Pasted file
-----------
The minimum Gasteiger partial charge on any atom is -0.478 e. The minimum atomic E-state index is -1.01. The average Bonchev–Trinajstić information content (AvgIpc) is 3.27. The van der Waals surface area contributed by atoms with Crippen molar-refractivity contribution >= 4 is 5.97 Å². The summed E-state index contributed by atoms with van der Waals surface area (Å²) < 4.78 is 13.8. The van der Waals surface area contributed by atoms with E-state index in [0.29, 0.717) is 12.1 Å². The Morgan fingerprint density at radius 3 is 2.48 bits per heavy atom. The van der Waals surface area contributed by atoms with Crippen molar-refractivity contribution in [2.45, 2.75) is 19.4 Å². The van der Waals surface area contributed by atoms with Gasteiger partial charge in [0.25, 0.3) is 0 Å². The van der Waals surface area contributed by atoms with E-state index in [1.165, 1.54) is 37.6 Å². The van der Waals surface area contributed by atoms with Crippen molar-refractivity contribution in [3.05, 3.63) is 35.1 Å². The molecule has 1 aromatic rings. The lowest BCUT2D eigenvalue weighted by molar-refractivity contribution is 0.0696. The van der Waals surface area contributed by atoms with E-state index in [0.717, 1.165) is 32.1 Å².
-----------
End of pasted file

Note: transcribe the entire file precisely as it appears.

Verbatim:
The minimum Gasteiger partial charge on any atom is -0.478 e. The minimum atomic E-state index is -1.01. The average Bonchev–Trinajstić information content (AvgIpc) is 3.27. The van der Waals surface area contributed by atoms with Crippen molar-refractivity contribution >= 4 is 5.97 Å². The summed E-state index contributed by atoms with van der Waals surface area (Å²) < 4.78 is 13.8. The van der Waals surface area contributed by atoms with E-state index in [0.29, 0.717) is 12.1 Å². The Morgan fingerprint density at radius 3 is 2.48 bits per heavy atom. The van der Waals surface area contributed by atoms with Crippen molar-refractivity contribution in [2.45, 2.75) is 19.4 Å². The van der Waals surface area contributed by atoms with Gasteiger partial charge in [0.25, 0.3) is 0 Å². The van der Waals surface area contributed by atoms with E-state index in [1.165, 1.54) is 37.6 Å². The van der Waals surface area contributed by atoms with Crippen molar-refractivity contribution in [3.05, 3.63) is 35.1 Å². The molecule has 1 aromatic rings. The lowest BCUT2D eigenvalue weighted by molar-refractivity contribution is 0.0696. The van der Waals surface area contributed by atoms with E-state index in [0.717, 1.165) is 32.1 Å².